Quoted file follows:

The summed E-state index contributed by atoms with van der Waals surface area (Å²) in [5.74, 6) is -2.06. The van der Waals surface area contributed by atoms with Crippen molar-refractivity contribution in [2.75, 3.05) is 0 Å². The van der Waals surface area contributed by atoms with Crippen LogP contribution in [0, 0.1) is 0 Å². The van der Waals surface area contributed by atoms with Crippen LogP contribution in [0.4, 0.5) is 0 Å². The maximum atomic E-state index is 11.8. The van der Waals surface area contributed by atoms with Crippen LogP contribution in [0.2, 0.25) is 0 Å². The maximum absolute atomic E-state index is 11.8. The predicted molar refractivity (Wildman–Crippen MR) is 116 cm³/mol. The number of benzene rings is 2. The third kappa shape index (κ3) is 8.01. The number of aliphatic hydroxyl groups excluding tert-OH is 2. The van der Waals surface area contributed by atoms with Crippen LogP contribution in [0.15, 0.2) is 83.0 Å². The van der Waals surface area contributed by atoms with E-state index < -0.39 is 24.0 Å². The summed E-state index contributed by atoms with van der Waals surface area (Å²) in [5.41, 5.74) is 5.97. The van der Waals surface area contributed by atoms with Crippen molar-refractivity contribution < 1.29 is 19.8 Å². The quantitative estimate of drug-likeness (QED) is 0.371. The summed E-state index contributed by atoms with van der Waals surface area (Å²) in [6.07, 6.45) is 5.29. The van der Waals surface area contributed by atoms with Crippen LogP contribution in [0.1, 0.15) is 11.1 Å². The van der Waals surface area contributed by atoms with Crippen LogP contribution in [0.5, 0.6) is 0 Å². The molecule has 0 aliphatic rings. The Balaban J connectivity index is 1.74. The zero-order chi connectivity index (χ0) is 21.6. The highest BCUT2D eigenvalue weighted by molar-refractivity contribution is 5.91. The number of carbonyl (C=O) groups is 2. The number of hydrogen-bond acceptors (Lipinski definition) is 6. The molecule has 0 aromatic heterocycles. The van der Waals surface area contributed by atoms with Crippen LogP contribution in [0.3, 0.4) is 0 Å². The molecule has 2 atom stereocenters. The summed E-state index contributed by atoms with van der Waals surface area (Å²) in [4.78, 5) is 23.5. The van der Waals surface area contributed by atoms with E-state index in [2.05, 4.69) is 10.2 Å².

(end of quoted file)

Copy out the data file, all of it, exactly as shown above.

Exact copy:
The summed E-state index contributed by atoms with van der Waals surface area (Å²) in [5.74, 6) is -2.06. The van der Waals surface area contributed by atoms with Crippen molar-refractivity contribution in [2.75, 3.05) is 0 Å². The van der Waals surface area contributed by atoms with Crippen LogP contribution in [0, 0.1) is 0 Å². The van der Waals surface area contributed by atoms with Crippen LogP contribution in [0.4, 0.5) is 0 Å². The maximum atomic E-state index is 11.8. The van der Waals surface area contributed by atoms with Crippen LogP contribution in [0.2, 0.25) is 0 Å². The maximum absolute atomic E-state index is 11.8. The predicted molar refractivity (Wildman–Crippen MR) is 116 cm³/mol. The number of benzene rings is 2. The third kappa shape index (κ3) is 8.01. The number of aliphatic hydroxyl groups excluding tert-OH is 2. The van der Waals surface area contributed by atoms with Crippen LogP contribution in [0.15, 0.2) is 83.0 Å². The van der Waals surface area contributed by atoms with E-state index < -0.39 is 24.0 Å². The summed E-state index contributed by atoms with van der Waals surface area (Å²) in [5.41, 5.74) is 5.97. The van der Waals surface area contributed by atoms with Crippen molar-refractivity contribution < 1.29 is 19.8 Å². The quantitative estimate of drug-likeness (QED) is 0.371. The summed E-state index contributed by atoms with van der Waals surface area (Å²) in [6.07, 6.45) is 5.29. The van der Waals surface area contributed by atoms with Crippen LogP contribution in [0.1, 0.15) is 11.1 Å². The van der Waals surface area contributed by atoms with Crippen LogP contribution in [0.5, 0.6) is 0 Å². The molecule has 0 aliphatic rings. The Balaban J connectivity index is 1.74. The zero-order chi connectivity index (χ0) is 21.6. The highest BCUT2D eigenvalue weighted by molar-refractivity contribution is 5.91. The number of carbonyl (C=O) groups is 2. The number of hydrogen-bond acceptors (Lipinski definition) is 6. The molecule has 0 aromatic heterocycles. The van der Waals surface area contributed by atoms with Crippen LogP contribution in [0.3, 0.4) is 0 Å². The molecule has 2 atom stereocenters. The summed E-state index contributed by atoms with van der Waals surface area (Å²) in [4.78, 5) is 23.5. The van der Waals surface area contributed by atoms with E-state index in [2.05, 4.69) is 10.2 Å².